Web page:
In summary: this edition is a collection of some significant recordings from 1945 to c.1976 issued by Columbia/Sony, either recently or newly remastered for the occasion. The opulent boxed set of 100 CDs in original covers includes a lavishly illustrated, 196-page hardcover book of presentation quality outlining the often complex remastering of the process. Compared to the previous releases of all the recordings that I have sampled these new incarnations are a revelation. For instance, I was disappointed in the perfunctory performance on the original release of Liszt’s Faust Symphony, also with the version on The Royal Edition. However, in this new presentation the sound is immediate and dynamic, revealing playing that is most certainly alert.
I wonder, out of the many hundreds of Bernstein performances of so many different works in the Sony archives, how particular recordings were chosen. It certainly wasn’t the choice of someone or other with little or no knowledge, nor was it a computer’s choice based on sales. For example, the performance of The Age of Anxiety decided upon is the original mono version recorded on February 27, 1950 with soloist Lucas Foss, a recording that required a lot of time and dedication to restore the less-than-mint original elements. How much easier it would have been to utilize the 1965 performance with Philippe Entremont. Regardless, it is the earlier performance that we hear on this well-chosen collection. Well-chosen indeed; there are works one would never think of including, but there is not one that I would remove.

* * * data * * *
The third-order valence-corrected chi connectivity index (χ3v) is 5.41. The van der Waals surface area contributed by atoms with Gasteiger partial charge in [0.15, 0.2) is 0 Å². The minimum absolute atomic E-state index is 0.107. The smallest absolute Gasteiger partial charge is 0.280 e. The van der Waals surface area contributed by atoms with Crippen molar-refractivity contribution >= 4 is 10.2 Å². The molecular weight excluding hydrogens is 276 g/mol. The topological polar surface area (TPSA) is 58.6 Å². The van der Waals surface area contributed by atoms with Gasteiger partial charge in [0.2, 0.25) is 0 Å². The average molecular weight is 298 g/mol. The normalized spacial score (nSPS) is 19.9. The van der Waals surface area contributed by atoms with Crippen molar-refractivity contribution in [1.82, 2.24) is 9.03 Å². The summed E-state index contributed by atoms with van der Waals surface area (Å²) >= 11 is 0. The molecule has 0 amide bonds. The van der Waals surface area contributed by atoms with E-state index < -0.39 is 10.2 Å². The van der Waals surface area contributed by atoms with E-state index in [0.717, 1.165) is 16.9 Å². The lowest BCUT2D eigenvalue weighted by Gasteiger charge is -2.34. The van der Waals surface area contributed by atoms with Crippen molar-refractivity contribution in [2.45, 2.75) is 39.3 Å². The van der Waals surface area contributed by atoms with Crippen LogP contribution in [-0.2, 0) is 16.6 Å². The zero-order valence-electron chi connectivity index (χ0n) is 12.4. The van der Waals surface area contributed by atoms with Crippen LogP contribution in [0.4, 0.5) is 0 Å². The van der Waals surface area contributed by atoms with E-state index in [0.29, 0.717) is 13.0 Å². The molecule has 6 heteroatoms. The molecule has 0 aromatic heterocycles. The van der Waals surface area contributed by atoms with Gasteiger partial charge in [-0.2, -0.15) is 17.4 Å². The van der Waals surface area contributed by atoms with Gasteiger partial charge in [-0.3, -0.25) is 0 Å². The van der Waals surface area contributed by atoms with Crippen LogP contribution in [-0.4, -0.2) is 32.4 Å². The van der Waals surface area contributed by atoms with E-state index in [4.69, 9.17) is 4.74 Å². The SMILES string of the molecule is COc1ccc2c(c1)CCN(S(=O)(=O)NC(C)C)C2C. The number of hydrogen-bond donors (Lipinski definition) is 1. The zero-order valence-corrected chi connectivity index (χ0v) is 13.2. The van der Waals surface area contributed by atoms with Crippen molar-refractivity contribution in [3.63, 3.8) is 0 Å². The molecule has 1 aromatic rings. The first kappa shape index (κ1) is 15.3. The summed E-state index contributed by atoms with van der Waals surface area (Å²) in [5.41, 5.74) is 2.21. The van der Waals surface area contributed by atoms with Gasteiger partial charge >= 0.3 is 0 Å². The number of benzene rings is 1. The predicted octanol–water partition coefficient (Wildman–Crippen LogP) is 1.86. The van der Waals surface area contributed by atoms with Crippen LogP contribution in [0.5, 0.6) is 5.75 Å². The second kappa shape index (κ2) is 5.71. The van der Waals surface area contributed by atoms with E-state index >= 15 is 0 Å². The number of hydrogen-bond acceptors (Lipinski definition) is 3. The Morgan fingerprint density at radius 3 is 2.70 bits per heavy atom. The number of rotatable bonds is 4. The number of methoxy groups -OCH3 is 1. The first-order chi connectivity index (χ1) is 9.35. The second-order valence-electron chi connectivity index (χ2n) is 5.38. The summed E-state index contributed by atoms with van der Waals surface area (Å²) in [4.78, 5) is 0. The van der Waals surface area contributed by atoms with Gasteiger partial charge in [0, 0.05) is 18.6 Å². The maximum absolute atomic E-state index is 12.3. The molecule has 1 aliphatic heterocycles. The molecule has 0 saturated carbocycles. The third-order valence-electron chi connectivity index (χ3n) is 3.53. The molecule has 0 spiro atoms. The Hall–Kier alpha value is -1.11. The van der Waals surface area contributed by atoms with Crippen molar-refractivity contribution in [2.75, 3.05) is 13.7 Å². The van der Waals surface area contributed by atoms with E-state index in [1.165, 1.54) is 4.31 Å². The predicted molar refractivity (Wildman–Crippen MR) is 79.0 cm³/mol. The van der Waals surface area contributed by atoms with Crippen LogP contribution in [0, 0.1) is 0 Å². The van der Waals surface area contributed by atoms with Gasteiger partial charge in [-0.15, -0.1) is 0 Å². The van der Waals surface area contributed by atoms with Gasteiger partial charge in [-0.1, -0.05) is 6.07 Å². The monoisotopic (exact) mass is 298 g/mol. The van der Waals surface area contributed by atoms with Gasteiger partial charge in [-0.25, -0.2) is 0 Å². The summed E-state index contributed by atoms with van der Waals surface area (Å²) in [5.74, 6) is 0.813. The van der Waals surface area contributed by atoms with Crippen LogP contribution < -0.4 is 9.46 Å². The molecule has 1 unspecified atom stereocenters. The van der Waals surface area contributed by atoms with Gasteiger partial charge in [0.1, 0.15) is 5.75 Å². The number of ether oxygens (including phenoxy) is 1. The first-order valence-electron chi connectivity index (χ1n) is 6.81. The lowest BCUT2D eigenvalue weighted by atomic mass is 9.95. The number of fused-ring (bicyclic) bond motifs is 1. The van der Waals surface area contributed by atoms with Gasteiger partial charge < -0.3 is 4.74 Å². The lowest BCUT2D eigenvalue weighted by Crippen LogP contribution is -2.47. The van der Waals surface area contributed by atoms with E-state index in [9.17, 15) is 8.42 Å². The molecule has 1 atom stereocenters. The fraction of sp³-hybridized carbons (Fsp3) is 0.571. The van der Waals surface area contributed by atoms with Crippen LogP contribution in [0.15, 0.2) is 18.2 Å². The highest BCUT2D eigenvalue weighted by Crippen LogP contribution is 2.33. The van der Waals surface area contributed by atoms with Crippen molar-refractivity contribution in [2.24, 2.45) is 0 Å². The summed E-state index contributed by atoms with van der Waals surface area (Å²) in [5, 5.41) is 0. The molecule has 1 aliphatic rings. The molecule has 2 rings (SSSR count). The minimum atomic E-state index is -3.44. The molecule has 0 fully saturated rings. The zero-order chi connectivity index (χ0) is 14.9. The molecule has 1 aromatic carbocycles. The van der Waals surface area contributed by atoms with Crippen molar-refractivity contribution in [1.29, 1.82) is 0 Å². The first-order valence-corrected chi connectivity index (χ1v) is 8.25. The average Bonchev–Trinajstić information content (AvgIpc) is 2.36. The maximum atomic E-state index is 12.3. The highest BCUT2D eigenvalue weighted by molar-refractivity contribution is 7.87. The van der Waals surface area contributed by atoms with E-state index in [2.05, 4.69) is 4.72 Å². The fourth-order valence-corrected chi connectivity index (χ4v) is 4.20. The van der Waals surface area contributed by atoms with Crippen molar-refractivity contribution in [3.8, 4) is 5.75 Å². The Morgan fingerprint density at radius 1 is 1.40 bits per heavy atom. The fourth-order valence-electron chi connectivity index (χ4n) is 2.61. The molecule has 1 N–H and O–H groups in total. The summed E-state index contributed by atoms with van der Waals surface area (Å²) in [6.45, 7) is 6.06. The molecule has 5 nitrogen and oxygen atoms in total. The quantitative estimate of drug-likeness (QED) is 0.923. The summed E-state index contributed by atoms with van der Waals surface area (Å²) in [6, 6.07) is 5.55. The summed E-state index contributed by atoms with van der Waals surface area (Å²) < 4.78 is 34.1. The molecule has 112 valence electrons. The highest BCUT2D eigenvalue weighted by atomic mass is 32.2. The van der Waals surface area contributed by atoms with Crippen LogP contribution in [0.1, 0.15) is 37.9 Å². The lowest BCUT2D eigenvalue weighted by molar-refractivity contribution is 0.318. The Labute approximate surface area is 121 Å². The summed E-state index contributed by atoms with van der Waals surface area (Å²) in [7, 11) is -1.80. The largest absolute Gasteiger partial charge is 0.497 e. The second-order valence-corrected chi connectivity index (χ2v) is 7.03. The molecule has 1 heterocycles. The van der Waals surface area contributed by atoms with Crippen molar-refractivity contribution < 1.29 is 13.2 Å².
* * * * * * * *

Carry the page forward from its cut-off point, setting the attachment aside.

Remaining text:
There are complete details of every disc at arkivmusic.com and an interesting YouTube video about the project, titled Leonard Bernstein – The Art of Remastering.